Why Choose Processing for Android App Development?
By Andres Colubri
With this post, I would like to introduce the book: Processing for Android: Create Mobile, Sensor-Aware, and VR Applications Using Processing. One year ago, Ben Fry, one of the founders of the Processing project, told me that Apress was looking for someone to write a book on Android development using Processing. I thought this could be an excellent opportunity to give a detailed account of Processing for Android, starting with the basics of using Processing as a “code sketchbook” to create mobile apps with graphics and interaction, to more advanced projects involving sensor data, wearables, and Virtual Reality (VR). Even though I was a little apprehensive at first about the commitment of writing such a book, one year later I am very satisfied with the results. I believe this book will be useful for new and experienced Android developers alike, and also for people wishing to explore new ideas in user interaction and experiences on phones, tablets, watches, and VR.
Android is the most popular mobile platform today, with over 80% of smartphones sold worldwide using the Android Operating System. Alongside with this vast user base, Android has nourished a large and dynamic app development ecosystem, ranging from mainstream uses such as gaming and communication, to more specific applications in diverse fields: education, health, fitness, and business, to name just a few. But to a large extent, app development continues to rely on highly specialized and hard-to-master tools and approaches, which may pose a barrier to those who may want to learn mobile development from less technical backgrounds, to sketch and test prototypes quickly, or to focus more on the graphical output and interaction elements of their apps.
Processing tries to lower this barrier by making app development easier by two means. First, by providing a minimalistic code editor to write, debug, and run Processing programs on Android devices; and second, by defining an Application Program Interface or API, consisting of a set of functions and classes for handling screen drawing, data input/output, and user interaction, that is easy to learn and to use. According to its mission statement: “Processing seeks to ruin the careers of talented designers by tempting them away from their usual tools and into the world of programming and computation. Similarly, the project is designed to turn engineers and computer scientists to less gainful employment as artists and designers.”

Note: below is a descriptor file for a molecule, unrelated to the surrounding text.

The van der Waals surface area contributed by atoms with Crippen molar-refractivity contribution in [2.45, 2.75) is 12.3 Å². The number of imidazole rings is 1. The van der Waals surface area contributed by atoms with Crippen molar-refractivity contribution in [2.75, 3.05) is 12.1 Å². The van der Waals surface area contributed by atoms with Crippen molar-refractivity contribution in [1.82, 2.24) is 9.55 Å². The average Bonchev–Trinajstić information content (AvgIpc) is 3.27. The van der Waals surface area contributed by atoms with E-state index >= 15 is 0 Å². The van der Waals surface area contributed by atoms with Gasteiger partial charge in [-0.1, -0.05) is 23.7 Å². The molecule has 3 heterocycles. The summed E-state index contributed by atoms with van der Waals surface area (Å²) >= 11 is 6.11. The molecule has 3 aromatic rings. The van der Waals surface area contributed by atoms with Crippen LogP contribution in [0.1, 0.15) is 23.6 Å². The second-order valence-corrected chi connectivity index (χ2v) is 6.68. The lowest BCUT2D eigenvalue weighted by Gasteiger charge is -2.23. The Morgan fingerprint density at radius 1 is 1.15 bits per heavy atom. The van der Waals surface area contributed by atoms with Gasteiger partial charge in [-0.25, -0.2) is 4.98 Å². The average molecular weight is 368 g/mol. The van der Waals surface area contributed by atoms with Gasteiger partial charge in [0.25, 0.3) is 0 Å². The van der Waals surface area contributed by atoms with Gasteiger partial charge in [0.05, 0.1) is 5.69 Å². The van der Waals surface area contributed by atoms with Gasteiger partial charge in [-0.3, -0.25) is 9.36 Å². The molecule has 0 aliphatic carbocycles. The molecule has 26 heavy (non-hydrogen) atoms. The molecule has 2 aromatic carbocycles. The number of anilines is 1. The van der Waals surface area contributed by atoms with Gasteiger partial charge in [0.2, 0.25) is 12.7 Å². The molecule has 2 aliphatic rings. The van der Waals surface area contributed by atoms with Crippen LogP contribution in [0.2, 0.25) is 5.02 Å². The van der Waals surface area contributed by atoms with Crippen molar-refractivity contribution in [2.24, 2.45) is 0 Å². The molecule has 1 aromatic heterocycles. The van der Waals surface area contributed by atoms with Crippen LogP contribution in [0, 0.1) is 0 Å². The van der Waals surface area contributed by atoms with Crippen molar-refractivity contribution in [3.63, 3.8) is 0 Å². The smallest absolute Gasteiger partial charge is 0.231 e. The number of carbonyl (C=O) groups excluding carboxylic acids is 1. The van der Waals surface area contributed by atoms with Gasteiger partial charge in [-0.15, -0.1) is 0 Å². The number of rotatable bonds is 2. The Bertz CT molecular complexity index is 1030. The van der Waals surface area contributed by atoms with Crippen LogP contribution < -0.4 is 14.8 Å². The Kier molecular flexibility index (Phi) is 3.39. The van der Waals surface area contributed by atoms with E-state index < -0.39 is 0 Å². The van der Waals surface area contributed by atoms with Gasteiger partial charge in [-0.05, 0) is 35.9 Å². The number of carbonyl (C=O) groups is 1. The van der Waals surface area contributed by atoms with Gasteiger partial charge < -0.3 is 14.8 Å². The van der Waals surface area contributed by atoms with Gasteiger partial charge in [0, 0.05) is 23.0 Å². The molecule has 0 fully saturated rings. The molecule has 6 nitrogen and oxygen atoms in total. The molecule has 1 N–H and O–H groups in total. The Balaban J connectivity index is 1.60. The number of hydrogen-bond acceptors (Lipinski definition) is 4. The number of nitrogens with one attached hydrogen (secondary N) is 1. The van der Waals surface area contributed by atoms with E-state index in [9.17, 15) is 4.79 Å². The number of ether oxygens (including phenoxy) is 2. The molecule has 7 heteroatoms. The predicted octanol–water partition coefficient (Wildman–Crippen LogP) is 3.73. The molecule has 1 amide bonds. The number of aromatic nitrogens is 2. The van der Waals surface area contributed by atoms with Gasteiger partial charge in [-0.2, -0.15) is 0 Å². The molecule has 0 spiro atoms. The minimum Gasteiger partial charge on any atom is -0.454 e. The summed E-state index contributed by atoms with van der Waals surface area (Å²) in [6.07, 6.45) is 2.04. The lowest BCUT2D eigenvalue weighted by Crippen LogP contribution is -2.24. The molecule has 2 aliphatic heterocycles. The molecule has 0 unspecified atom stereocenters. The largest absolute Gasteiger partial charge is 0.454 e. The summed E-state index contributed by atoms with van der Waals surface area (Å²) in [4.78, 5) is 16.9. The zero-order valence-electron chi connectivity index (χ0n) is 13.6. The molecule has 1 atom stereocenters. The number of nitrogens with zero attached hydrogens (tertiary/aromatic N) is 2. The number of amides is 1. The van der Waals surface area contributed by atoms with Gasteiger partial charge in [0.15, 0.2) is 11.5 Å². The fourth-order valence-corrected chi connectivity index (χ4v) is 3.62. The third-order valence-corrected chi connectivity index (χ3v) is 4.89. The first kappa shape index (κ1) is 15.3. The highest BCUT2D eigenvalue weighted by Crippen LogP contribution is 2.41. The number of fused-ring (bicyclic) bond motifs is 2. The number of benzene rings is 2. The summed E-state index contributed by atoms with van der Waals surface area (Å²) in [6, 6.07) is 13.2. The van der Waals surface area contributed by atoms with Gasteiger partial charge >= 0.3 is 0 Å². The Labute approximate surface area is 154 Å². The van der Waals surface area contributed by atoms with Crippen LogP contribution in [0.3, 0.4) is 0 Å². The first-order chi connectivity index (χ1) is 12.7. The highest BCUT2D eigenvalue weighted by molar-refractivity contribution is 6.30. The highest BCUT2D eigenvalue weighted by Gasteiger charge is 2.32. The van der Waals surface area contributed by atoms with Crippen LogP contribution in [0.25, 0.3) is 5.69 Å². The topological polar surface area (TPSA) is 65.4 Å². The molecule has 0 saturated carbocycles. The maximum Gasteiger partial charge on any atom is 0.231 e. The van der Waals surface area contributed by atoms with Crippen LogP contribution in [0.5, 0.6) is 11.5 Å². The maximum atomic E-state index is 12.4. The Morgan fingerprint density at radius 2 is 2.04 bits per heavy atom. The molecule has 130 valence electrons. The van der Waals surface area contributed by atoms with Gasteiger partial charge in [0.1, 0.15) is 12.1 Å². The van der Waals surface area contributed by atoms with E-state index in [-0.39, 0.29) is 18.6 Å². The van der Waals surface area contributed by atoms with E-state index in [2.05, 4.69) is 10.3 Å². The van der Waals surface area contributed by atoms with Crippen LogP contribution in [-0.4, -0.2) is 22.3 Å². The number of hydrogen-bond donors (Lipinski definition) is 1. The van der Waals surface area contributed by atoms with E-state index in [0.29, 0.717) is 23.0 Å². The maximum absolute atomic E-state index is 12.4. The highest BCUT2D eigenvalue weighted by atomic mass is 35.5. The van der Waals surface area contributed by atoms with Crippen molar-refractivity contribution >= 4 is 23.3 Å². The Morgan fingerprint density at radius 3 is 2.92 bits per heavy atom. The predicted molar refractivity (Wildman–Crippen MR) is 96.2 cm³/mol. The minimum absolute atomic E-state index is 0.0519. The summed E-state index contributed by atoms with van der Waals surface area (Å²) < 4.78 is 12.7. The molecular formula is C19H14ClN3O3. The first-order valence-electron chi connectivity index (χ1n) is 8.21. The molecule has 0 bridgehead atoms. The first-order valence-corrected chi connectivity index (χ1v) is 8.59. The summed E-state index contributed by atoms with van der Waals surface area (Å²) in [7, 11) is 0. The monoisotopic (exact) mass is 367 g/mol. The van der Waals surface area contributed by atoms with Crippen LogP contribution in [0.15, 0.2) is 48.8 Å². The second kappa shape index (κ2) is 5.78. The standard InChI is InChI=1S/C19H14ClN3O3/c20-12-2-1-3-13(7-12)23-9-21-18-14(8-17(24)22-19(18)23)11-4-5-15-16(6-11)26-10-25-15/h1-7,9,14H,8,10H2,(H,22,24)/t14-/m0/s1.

I wrote this book inspired by these goals of bringing together engineering, computing, art, and design, and have organized it in five parts –getting started, graphics and interaction, sensors, wearables, and VR– that try to convey how Processing can be used to go from an initial concept to a final application through an iterative sketching process. Each section includes 3 chapters, the first and second covering introductory and intermediate concepts through several brief, fully-explained examples, and the third chapter delving more deeply into each topic and presenting an advanced final project. These advanced projects are also fully explained in the text, together with the inspiration and algorithms behind them. They range from implementing a particle-system-based live wallpapers and generative collages using Google Street View images, to gaze-drawing in VR. The book ends with two appendices, one covering the integration of Processing projects with the standard Android development tools, Gradle and Android Studio, and the other about installing and creating custom libraries to extend the core functionality of Processing for Android.
A key aim throughout the book is to familiarize the reader with Processing’s core API –widely used around the world to create computer-based artworks and to teach coding to artists and designers– and then adapt it to the unique features of mobile devices. I paid particular attention to discussing the constrains faced by app developers in terms of performance and battery life, the specificities of touchscreen interaction, the possibilities enabled by position and body sensor data, and finally, the challenges posed by interaction and immersion in VR.
My hope is that this book strikes a balance between introductory and advanced examples, and between artistic inspiration and computational technique. Although millions of Android apps are already published on Google Play, there are always new ways in which we can re-imagine graphics and interactions and expand the possibilities of user experience on smartphones, tablets, wearables, and VR. I am looking forward to see what readers of this book are inspired to create with Processing for Android!
About the Author
Andres Colubri is a core member of the Processing project, and the main developer of the OpenGL renderer, the video library, and Processing for Android. He originally studied Physics and Mathematics in Argentina and later received an MFA at the UCLA Design Media Arts program. He uses Processing as the main tool to bridge his interests in computer graphics, visualization, and statistical modeling. Andres is an active yearly speaker on topics ranging from creative coding with Processing to data visualization.
Andre Colubri's recent Apress release, Processing for Android: Create Mobile, Sensor-Aware, and VR Applications Using Processing, is now available.